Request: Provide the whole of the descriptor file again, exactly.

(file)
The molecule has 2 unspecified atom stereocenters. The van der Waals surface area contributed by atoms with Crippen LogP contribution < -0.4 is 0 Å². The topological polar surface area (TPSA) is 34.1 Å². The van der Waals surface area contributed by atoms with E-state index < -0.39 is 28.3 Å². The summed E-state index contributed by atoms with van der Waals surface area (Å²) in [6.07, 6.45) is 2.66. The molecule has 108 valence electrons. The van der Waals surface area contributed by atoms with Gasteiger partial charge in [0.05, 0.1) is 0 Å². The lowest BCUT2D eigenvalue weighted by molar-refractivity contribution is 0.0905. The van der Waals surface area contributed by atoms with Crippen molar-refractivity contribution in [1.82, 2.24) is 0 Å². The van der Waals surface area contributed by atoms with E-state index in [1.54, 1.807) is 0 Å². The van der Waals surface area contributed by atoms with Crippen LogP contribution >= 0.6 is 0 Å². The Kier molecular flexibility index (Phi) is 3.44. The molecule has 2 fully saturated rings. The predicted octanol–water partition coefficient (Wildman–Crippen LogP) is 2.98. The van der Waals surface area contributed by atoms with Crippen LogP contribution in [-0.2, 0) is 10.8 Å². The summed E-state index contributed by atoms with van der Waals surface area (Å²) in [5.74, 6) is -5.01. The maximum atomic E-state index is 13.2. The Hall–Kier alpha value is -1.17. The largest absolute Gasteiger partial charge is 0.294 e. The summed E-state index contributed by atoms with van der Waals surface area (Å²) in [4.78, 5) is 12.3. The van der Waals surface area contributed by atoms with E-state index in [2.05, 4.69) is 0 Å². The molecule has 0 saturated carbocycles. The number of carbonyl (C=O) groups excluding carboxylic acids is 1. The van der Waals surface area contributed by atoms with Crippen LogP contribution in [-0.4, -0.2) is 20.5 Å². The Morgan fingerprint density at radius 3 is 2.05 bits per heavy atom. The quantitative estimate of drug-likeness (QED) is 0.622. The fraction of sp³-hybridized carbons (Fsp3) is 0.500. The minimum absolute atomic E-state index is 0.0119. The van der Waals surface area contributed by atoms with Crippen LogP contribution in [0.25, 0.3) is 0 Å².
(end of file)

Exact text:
The molecule has 2 unspecified atom stereocenters. The van der Waals surface area contributed by atoms with Crippen LogP contribution < -0.4 is 0 Å². The topological polar surface area (TPSA) is 34.1 Å². The van der Waals surface area contributed by atoms with E-state index < -0.39 is 28.3 Å². The summed E-state index contributed by atoms with van der Waals surface area (Å²) in [6.07, 6.45) is 2.66. The molecule has 108 valence electrons. The van der Waals surface area contributed by atoms with Gasteiger partial charge in [0.05, 0.1) is 0 Å². The lowest BCUT2D eigenvalue weighted by molar-refractivity contribution is 0.0905. The van der Waals surface area contributed by atoms with Crippen molar-refractivity contribution in [1.82, 2.24) is 0 Å². The van der Waals surface area contributed by atoms with E-state index in [1.54, 1.807) is 0 Å². The van der Waals surface area contributed by atoms with Crippen LogP contribution >= 0.6 is 0 Å². The Kier molecular flexibility index (Phi) is 3.44. The molecule has 2 fully saturated rings. The predicted octanol–water partition coefficient (Wildman–Crippen LogP) is 2.98. The van der Waals surface area contributed by atoms with Crippen LogP contribution in [-0.2, 0) is 10.8 Å². The summed E-state index contributed by atoms with van der Waals surface area (Å²) in [5.74, 6) is -5.01. The maximum atomic E-state index is 13.2. The Hall–Kier alpha value is -1.17. The largest absolute Gasteiger partial charge is 0.294 e. The summed E-state index contributed by atoms with van der Waals surface area (Å²) in [4.78, 5) is 12.3. The van der Waals surface area contributed by atoms with E-state index in [2.05, 4.69) is 0 Å². The molecule has 0 saturated carbocycles. The number of carbonyl (C=O) groups excluding carboxylic acids is 1. The van der Waals surface area contributed by atoms with Crippen LogP contribution in [-0.4, -0.2) is 20.5 Å². The Morgan fingerprint density at radius 3 is 2.05 bits per heavy atom. The quantitative estimate of drug-likeness (QED) is 0.622. The fraction of sp³-hybridized carbons (Fsp3) is 0.500. The minimum absolute atomic E-state index is 0.0119. The van der Waals surface area contributed by atoms with Crippen LogP contribution in [0.25, 0.3) is 0 Å².